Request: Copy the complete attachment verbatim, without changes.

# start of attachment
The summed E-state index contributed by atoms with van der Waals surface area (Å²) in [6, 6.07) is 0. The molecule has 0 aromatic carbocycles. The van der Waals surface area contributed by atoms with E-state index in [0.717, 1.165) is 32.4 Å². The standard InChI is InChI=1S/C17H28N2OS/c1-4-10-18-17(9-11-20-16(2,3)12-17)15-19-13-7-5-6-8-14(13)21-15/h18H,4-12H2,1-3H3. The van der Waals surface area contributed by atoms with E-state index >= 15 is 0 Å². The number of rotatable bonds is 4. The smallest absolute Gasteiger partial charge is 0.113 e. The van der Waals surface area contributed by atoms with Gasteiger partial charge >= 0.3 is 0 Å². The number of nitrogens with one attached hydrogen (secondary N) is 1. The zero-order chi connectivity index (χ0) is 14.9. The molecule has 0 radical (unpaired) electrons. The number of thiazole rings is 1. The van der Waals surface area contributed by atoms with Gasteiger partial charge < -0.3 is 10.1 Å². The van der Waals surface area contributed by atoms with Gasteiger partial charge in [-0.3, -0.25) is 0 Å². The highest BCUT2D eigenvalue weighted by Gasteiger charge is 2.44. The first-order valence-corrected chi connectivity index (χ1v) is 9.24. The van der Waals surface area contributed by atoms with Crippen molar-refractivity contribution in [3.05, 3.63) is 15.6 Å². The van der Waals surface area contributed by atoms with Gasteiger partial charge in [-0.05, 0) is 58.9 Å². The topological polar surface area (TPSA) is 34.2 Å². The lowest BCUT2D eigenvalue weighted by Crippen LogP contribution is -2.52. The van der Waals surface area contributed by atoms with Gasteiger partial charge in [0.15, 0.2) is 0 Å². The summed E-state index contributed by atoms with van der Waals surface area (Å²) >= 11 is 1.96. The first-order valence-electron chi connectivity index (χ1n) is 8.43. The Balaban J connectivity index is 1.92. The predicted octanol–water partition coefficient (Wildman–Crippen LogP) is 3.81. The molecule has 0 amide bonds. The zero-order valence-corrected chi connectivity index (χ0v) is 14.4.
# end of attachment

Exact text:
The summed E-state index contributed by atoms with van der Waals surface area (Å²) in [6, 6.07) is 0. The molecule has 0 aromatic carbocycles. The van der Waals surface area contributed by atoms with E-state index in [0.717, 1.165) is 32.4 Å². The standard InChI is InChI=1S/C17H28N2OS/c1-4-10-18-17(9-11-20-16(2,3)12-17)15-19-13-7-5-6-8-14(13)21-15/h18H,4-12H2,1-3H3. The van der Waals surface area contributed by atoms with E-state index >= 15 is 0 Å². The number of rotatable bonds is 4. The smallest absolute Gasteiger partial charge is 0.113 e. The van der Waals surface area contributed by atoms with Gasteiger partial charge >= 0.3 is 0 Å². The number of nitrogens with one attached hydrogen (secondary N) is 1. The zero-order chi connectivity index (χ0) is 14.9. The molecule has 0 radical (unpaired) electrons. The number of thiazole rings is 1. The van der Waals surface area contributed by atoms with Gasteiger partial charge < -0.3 is 10.1 Å². The van der Waals surface area contributed by atoms with Gasteiger partial charge in [-0.3, -0.25) is 0 Å². The highest BCUT2D eigenvalue weighted by Gasteiger charge is 2.44. The first-order valence-corrected chi connectivity index (χ1v) is 9.24. The van der Waals surface area contributed by atoms with Crippen molar-refractivity contribution in [3.05, 3.63) is 15.6 Å². The van der Waals surface area contributed by atoms with Gasteiger partial charge in [-0.05, 0) is 58.9 Å². The topological polar surface area (TPSA) is 34.2 Å². The lowest BCUT2D eigenvalue weighted by Crippen LogP contribution is -2.52. The van der Waals surface area contributed by atoms with Gasteiger partial charge in [0.15, 0.2) is 0 Å². The summed E-state index contributed by atoms with van der Waals surface area (Å²) >= 11 is 1.96. The first-order valence-electron chi connectivity index (χ1n) is 8.43. The Balaban J connectivity index is 1.92. The predicted octanol–water partition coefficient (Wildman–Crippen LogP) is 3.81. The molecule has 0 amide bonds. The zero-order valence-corrected chi connectivity index (χ0v) is 14.4.